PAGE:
The Unusuals: Pilot (series premiere)
by Mike Moody, posted Apr 9th 2009 11:38AM
(S01E01) ABC's quirky new crime procedural is not the brilliant blend of drama and absurd comedy the network might want it to be, but it does have a few good things going for it. First, there's the great cast. It's hard to pick a favorite among these talented TV vets, but series star Amber Tamblyn is genuine and beleiveable as Casey Shraeger, a detective working to weed out corruption in a kooky NYPD homicide unit, one of her first grown-up roles. Jeremy Renner, adding some Nathan Fillion-esque goofiness to his all-around good guy persona, is a good fit for Detective Jason Walsh, Tamblyn's possibly duplicitous partner.
I'm convinced that Lost's Harold Perrineau can do almost anything, even turn a one-note character like Detective Leo Banks, who's obsessed with the idea that he'll die at the age of 42, into something special. Perrineau didn't exactly get the best material here, but he and partner Adam Goldberg, playing a nervous depressive who is actually dying, managed to elevate their short scenes together.
Another thing The Unusuals has going for it is an intriguing mystery. The ep started with Casey getting recruited to the Second Precinct to fill the shoes of Det. Burt Kowalski, who was seemingly killed on the job. She teamed up with Walsh, Kowalski's former partner, to investigate the murder. The investigation lead to some, er, unusual findings, including Kowalski's burned down storage locker full of revealing case files on his co-workers.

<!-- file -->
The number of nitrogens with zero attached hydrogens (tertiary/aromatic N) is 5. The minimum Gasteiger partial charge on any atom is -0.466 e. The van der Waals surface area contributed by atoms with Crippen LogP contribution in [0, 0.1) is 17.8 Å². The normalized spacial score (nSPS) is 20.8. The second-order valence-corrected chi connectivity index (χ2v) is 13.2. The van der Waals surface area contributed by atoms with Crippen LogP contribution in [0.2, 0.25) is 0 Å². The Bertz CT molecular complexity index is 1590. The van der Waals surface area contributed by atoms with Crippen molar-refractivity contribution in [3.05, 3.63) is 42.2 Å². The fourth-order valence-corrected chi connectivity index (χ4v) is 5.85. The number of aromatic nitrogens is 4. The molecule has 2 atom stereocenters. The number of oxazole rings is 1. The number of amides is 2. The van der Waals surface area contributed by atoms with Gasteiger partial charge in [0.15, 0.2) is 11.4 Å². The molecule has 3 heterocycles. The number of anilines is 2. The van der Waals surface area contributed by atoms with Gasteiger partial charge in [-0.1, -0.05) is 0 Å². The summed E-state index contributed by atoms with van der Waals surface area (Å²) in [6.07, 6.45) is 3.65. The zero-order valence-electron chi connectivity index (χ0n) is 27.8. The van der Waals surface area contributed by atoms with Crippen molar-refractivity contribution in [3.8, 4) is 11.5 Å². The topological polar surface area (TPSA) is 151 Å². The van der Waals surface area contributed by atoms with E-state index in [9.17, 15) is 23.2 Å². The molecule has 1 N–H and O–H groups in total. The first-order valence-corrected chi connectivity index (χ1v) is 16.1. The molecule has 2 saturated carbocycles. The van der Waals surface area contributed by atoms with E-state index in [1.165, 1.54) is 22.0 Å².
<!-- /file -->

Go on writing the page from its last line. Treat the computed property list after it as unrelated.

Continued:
Casey's new boss Sgt. Brown (Terry Kinney) revealed that he hired her to root out the corrupt cops in his department. We learned that some among this zany team of investigators are not who they say they are, and that they're all keeping big secrets. The final scene even cast suspicion on Walsh, the only male character who seemed sane enough to relate to Casey.
The mystery and strong performances might be enough to hook some viewers, but the show's odd mixture of absurdity and standard police drama isn't for everyone. The premiere was loaded with too much contrived quirkiness (a perp dressed as a hot dog, twin grandmas getting booked, a clueless detective who constantly refers to himself in the third person). Some of the gags hit (the odd dispatch calls were funny), but most of them seemed out of place, inorganic or, at worse, stolen from the last few years of Night Court.
And speaking of stealing, that copy machine/lie detector scene worked a lot better on The Wire.
This first episode moved along at a confident and rapid pace, but the tone was all over the place. It was diverting at best, artificial and labored at worst. It looks like ABC might have greenlit another oddball cop show that will likely get yanked before its mysteries are revealed.